In this scenario, there’s a lot of unknown quantities. What type of horse is it? What is the vibe of the owners (I agree first time owners aren’t necessarily novices)? How serious are they? Will they freak out if the horse isn’t perfect the minute they take him off the trailer? Do they have a trainer?

Also, since the market is hot, it might just be easier to hold out for a clean, quick sale.

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I have sent many of my horses on a ~1 week trial before purchase.

First of all, it does really depend on the age/stage of a horse. I wouldn’t send a youngster (e.g. newly broke 4yo) on a trial. But for a more mature horse, I absolutely want to know that it’s going to be a good fit and understand why people want to get the chance to see it on their home turf.

With that being said, I would likely not be comfortable in a sight unseen situation. I would require the people to come ride it at my house before proposing that they were ready to buy it. I wouldn’t enter in that sort of a risky situation if I didn’t really and truly believe that the horse and rider were a good match.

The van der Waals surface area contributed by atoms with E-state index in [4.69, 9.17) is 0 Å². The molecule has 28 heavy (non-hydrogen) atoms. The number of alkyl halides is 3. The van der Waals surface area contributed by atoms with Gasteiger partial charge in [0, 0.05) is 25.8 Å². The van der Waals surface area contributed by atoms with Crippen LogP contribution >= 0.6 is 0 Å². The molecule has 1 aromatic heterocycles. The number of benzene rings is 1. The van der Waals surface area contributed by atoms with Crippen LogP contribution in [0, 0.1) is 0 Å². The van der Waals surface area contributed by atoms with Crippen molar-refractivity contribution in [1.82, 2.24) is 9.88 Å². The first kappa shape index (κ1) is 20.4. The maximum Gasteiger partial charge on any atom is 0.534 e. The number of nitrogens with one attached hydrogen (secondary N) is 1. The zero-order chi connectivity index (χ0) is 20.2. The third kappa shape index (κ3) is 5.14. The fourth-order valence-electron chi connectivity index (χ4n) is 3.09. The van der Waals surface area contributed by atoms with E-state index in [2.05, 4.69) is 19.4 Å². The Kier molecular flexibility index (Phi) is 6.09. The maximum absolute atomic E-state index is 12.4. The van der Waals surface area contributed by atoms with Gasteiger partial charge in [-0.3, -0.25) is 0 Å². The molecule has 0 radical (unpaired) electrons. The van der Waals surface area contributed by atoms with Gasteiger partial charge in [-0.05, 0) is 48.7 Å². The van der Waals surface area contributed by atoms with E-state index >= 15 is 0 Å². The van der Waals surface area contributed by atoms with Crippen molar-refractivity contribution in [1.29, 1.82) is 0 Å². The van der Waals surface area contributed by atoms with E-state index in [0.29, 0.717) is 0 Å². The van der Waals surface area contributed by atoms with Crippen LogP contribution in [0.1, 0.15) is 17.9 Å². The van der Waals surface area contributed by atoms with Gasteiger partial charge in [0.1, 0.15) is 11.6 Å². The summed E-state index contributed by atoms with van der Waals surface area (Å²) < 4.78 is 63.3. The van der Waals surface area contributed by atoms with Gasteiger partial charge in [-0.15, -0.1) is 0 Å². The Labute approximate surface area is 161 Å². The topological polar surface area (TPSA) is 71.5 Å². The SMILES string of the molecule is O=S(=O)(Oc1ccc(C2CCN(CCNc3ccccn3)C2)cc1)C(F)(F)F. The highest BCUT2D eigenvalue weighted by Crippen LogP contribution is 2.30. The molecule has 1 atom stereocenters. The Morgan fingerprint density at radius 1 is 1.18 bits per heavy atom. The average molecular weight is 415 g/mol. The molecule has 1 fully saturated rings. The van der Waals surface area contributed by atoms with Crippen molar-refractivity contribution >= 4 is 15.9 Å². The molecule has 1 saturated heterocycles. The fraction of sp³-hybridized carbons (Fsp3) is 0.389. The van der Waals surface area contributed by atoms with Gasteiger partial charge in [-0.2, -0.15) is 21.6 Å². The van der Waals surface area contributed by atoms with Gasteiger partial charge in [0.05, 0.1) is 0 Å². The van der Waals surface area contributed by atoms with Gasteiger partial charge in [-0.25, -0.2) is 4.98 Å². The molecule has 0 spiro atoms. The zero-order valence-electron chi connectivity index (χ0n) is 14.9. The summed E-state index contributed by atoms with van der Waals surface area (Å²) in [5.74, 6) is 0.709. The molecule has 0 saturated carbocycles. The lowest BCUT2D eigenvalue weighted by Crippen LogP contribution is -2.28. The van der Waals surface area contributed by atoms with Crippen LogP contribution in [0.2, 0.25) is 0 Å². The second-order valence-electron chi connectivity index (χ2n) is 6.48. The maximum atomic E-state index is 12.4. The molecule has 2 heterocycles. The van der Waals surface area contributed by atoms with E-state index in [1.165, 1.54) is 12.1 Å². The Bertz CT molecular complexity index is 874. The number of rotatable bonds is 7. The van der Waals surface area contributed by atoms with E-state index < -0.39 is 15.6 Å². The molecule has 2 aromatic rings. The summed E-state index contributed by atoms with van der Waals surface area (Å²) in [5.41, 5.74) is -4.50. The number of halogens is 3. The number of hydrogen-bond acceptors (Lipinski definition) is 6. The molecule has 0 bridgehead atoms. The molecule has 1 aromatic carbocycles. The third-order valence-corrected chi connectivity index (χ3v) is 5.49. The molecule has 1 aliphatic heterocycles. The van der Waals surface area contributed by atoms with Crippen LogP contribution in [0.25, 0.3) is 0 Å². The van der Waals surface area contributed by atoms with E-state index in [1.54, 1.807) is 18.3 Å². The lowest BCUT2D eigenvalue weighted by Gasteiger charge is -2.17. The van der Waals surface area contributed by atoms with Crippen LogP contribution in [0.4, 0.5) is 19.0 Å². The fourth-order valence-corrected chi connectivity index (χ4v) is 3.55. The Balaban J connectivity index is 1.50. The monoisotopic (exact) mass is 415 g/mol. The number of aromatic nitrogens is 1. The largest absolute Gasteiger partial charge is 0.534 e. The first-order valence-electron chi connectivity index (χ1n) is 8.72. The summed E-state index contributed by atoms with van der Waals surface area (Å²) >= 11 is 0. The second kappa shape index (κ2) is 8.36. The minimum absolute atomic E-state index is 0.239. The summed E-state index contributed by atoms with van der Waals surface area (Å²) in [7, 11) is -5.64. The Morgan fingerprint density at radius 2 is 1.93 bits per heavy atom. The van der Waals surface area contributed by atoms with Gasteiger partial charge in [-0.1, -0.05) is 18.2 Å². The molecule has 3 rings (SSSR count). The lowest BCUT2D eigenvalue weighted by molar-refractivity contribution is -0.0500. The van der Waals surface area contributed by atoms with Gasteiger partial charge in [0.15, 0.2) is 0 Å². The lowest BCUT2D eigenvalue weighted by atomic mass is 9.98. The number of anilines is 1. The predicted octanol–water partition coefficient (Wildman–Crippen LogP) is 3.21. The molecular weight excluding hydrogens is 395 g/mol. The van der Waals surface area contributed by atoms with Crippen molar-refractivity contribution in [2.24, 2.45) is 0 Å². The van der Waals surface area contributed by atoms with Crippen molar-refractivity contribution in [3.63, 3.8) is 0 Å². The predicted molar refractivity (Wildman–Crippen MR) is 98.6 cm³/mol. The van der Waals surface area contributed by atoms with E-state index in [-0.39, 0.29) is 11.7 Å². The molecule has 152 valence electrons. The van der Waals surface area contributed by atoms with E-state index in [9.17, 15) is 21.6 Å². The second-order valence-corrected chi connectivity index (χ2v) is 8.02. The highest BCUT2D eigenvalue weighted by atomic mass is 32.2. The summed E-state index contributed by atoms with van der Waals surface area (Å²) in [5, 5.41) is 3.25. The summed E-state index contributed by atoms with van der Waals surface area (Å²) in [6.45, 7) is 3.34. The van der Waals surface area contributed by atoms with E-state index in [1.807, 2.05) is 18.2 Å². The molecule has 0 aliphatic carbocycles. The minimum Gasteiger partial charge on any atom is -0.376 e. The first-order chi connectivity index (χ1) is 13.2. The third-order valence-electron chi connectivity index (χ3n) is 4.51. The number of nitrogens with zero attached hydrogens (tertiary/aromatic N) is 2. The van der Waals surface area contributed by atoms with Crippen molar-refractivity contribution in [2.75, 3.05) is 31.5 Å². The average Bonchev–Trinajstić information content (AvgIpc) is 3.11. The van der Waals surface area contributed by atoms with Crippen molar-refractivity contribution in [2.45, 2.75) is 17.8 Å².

Also, I am comfortable doing this with trainers I know, less so with trainers I don’t.

A few requirements:

  1. insurance policy must be purchased to cover horse from the minute it sets foot on my trailer to go to the lease site
  2. I would not let the horse be shod or changed in any way prior to the vet check and decision to purchase (this means that if a horse is coming up on the end of their shoeing cycle, I would shoe early before the horse went on trial). If horse had to be messed with farrier-wise, I would require it to be with my farrier.
  3. Nonrefundable deposit (typically $1-2k)
  4. I want to know who the vet doing the PPE is. There are a few vets that I will not work with for PPE purposes.

With those parameters being met (and depending on the answers to Impractical_Horsewoman’s questions), I don’t have a big problem with a trial. It is a risk. But so is selling a horse…but to that point, so is owning a horse at all!

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The only situation I even consider a trial is when a horse is going to a trainers program that I know and horse will only be ridden by the professional and lessons with buyer. 3-5 day trial, gives them plenty of time to get a PPE and conclude on it.

If it was someone I didn’t know with first time buyers, I would say absolutely not.

It’s a sellers market, you call the shots, someone will buy your horse.